The Soviet movement, comrades, is the form which has been won in Russia, which is now spreading throughout the world and the very name of which gives the workers a complete programme. I hope that we, having had the good fortune to develop the Soviet form to victory, will not become swelled-headed about it.
We know very well that the reason we were the first to take part in a Soviet proletarian revolution was not because we were as well or better prepared than other workers, but because we were worse prepared. This is why we were faced with the most savage and decrepit enemy, and it is this that accounted for the outward scale of the revolution. But we also know that the Soviets exist here to this day, that they are grappling with gigantic difficulties which originate from an inadequate cultural level and from the burden that has weighed down on us for more than a year, on us who stand alone at our posts, at a time when we are surrounded on all sides by enemies, and when, as you know perfectly well, harrowing ordeals, the hardships of famine and terrible suffering have befallen us.
Those who directly or indirectly side with the bourgeoisie often try to appeal to the workers and provoke indignation among them by pointing to the severe sufferings of the workers today. And we tell them: yes, these sufferings are evere and we do not conceal them from you. We tell the workers that, and they know it well from their own experience. You can see we are fighting not only to win socialism for ourselves, not only to ensure that our children shall only recollect capitalists and landowners as prehistoric monsters; we are fighting to ensure that the workers of the whole world triumph together with us.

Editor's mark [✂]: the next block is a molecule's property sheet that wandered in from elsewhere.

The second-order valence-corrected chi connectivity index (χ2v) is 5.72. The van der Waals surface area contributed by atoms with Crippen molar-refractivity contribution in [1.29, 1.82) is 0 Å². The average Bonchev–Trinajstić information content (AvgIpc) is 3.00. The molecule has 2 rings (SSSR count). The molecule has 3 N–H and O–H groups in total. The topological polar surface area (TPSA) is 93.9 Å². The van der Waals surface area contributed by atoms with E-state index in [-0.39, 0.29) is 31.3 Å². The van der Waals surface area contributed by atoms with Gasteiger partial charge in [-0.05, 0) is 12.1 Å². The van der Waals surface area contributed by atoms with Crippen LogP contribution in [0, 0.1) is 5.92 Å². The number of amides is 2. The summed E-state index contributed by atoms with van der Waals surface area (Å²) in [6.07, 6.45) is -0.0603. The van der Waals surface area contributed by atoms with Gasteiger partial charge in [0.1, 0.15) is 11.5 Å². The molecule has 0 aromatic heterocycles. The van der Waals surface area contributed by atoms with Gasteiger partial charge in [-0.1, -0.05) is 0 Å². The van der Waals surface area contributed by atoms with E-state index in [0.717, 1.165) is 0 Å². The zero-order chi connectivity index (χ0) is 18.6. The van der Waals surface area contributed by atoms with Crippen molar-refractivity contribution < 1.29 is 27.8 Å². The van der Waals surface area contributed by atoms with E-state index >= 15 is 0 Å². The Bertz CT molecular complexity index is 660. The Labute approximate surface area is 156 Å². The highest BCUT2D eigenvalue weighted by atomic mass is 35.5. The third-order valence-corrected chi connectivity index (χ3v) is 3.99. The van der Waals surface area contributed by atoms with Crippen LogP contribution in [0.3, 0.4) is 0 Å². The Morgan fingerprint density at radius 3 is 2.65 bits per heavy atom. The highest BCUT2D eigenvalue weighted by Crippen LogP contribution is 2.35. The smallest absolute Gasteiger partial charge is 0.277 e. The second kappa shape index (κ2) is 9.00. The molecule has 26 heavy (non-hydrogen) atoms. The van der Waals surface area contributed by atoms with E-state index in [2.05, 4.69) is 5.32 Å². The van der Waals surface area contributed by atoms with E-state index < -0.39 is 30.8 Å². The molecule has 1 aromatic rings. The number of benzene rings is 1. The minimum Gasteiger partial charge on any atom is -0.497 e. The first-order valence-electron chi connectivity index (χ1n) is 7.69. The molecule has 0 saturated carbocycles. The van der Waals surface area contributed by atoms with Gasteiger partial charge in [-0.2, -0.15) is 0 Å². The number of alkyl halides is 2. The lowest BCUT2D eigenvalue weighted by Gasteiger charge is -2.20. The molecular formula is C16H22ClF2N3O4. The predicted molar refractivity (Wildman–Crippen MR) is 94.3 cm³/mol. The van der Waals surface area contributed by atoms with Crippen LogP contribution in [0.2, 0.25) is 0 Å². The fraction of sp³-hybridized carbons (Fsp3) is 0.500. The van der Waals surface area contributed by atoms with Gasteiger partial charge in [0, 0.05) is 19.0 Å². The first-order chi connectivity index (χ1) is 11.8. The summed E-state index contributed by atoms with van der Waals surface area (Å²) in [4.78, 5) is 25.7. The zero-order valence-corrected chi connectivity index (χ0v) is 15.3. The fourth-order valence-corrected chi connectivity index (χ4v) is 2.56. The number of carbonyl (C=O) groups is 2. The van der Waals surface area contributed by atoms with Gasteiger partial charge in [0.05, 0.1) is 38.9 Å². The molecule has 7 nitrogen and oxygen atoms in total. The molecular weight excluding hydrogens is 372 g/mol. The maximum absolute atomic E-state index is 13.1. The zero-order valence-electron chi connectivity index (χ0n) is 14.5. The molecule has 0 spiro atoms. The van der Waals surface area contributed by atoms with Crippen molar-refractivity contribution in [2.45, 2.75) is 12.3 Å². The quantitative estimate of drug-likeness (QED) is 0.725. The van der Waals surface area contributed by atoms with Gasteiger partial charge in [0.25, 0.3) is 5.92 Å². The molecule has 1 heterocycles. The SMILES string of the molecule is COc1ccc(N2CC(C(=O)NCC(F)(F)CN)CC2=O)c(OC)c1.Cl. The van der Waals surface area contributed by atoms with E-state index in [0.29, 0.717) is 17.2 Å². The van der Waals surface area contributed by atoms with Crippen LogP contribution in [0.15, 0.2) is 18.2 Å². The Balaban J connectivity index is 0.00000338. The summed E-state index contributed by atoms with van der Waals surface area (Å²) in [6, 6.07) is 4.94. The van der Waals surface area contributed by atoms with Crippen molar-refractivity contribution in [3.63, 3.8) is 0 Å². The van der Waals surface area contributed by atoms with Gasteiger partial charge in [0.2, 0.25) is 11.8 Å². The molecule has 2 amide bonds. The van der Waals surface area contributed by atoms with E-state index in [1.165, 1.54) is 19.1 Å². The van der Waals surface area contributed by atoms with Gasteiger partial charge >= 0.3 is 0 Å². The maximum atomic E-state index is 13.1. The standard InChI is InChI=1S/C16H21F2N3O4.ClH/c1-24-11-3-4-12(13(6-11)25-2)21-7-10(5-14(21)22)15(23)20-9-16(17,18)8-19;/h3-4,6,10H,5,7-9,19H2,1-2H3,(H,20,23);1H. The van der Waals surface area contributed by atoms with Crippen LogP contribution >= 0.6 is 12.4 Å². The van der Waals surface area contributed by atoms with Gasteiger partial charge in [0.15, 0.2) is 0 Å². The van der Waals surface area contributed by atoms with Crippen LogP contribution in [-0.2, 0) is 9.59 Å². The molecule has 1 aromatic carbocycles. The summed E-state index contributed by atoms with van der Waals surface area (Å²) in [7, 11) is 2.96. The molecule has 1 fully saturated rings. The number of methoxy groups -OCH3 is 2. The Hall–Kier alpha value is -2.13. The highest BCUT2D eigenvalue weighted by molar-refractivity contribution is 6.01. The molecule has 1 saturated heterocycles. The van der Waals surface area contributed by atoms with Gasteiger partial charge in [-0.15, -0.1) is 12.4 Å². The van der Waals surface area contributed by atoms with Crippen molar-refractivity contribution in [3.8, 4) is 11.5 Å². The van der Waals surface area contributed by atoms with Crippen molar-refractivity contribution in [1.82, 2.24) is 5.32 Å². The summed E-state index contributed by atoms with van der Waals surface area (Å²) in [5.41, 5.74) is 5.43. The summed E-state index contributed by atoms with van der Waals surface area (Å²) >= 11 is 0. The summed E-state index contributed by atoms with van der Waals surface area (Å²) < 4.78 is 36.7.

And this First Congress of the Communist International, which has made the point that throughout the world the Soviets are winning the sympathy of the workers, shows us that the victory of the world communist revolution is assured. (Applause.) The bourgeoisie will continue to vent their fury in a number of countries; the bourgeoisie there are just beginning to prepare the destruction of the best people, the best representatives of socialism, as is evident from the brutal murder of Rosa Luxemburg and Karl Liebknecht by the whiteguards. These sacrifices are inevitable. We seek no agreement with the bourgeoisie, we are marching to the final and decisive battle against them. But we know that after the ordeal, agony and distress of the war, when the people throughout the world are fighting for demobilisation, when they feel they have been betrayed and appreciate how incredibly heavy the burden of taxation is that has been placed upon them by the capitalists who killed tens of millions of people to decide who would receive more of the profits—we know that these brigands’ rule is at an end!
Now that the meaning of the word “Soviet” is understood by everybody, the victory of the communist revolution is assured. The comrades present in this hall saw the founding of the first Soviet republic; now they see the founding of the Third, Communist International (applause), and they will all see the founding of the World Federative Republic of Soviets. (Applause.)